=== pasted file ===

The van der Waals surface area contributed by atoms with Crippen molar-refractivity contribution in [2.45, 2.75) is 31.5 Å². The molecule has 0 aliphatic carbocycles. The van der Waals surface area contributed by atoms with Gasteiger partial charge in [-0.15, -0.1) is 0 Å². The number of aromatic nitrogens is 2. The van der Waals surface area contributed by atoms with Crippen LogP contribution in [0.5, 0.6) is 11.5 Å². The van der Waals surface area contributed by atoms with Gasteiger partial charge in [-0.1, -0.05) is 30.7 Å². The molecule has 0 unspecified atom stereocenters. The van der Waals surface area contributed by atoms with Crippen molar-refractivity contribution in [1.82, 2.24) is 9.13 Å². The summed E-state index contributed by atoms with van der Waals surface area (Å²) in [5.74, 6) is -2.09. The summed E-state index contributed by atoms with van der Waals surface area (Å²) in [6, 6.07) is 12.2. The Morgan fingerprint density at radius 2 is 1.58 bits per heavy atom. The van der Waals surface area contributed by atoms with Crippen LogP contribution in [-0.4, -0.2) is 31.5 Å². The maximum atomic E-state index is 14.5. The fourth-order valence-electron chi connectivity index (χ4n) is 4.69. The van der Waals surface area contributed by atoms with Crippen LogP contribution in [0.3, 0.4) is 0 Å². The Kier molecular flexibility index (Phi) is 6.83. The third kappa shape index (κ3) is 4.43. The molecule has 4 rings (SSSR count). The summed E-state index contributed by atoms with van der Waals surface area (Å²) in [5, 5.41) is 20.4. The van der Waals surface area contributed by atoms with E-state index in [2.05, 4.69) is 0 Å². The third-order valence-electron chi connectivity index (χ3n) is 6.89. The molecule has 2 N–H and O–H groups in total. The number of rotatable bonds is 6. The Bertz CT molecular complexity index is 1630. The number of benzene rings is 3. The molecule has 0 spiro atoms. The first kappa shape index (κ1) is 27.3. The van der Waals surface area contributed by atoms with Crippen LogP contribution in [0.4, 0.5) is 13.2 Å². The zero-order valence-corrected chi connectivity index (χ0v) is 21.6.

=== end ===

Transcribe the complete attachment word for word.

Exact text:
The van der Waals surface area contributed by atoms with Crippen molar-refractivity contribution in [2.45, 2.75) is 31.5 Å². The molecule has 0 aliphatic carbocycles. The van der Waals surface area contributed by atoms with Gasteiger partial charge in [-0.15, -0.1) is 0 Å². The number of aromatic nitrogens is 2. The van der Waals surface area contributed by atoms with Crippen LogP contribution in [0.5, 0.6) is 11.5 Å². The van der Waals surface area contributed by atoms with Gasteiger partial charge in [-0.1, -0.05) is 30.7 Å². The molecule has 0 unspecified atom stereocenters. The van der Waals surface area contributed by atoms with Crippen molar-refractivity contribution in [1.82, 2.24) is 9.13 Å². The summed E-state index contributed by atoms with van der Waals surface area (Å²) in [5.74, 6) is -2.09. The summed E-state index contributed by atoms with van der Waals surface area (Å²) in [6, 6.07) is 12.2. The Morgan fingerprint density at radius 2 is 1.58 bits per heavy atom. The van der Waals surface area contributed by atoms with Crippen LogP contribution in [-0.4, -0.2) is 31.5 Å². The maximum atomic E-state index is 14.5. The fourth-order valence-electron chi connectivity index (χ4n) is 4.69. The van der Waals surface area contributed by atoms with Crippen LogP contribution in [0.3, 0.4) is 0 Å². The Kier molecular flexibility index (Phi) is 6.83. The third kappa shape index (κ3) is 4.43. The molecule has 4 rings (SSSR count). The summed E-state index contributed by atoms with van der Waals surface area (Å²) in [5, 5.41) is 20.4. The van der Waals surface area contributed by atoms with E-state index in [2.05, 4.69) is 0 Å². The third-order valence-electron chi connectivity index (χ3n) is 6.89. The molecule has 2 N–H and O–H groups in total. The number of rotatable bonds is 6. The Bertz CT molecular complexity index is 1630. The number of benzene rings is 3. The molecule has 0 spiro atoms. The first kappa shape index (κ1) is 27.3. The van der Waals surface area contributed by atoms with Crippen LogP contribution in [0.4, 0.5) is 13.2 Å². The zero-order valence-corrected chi connectivity index (χ0v) is 21.6.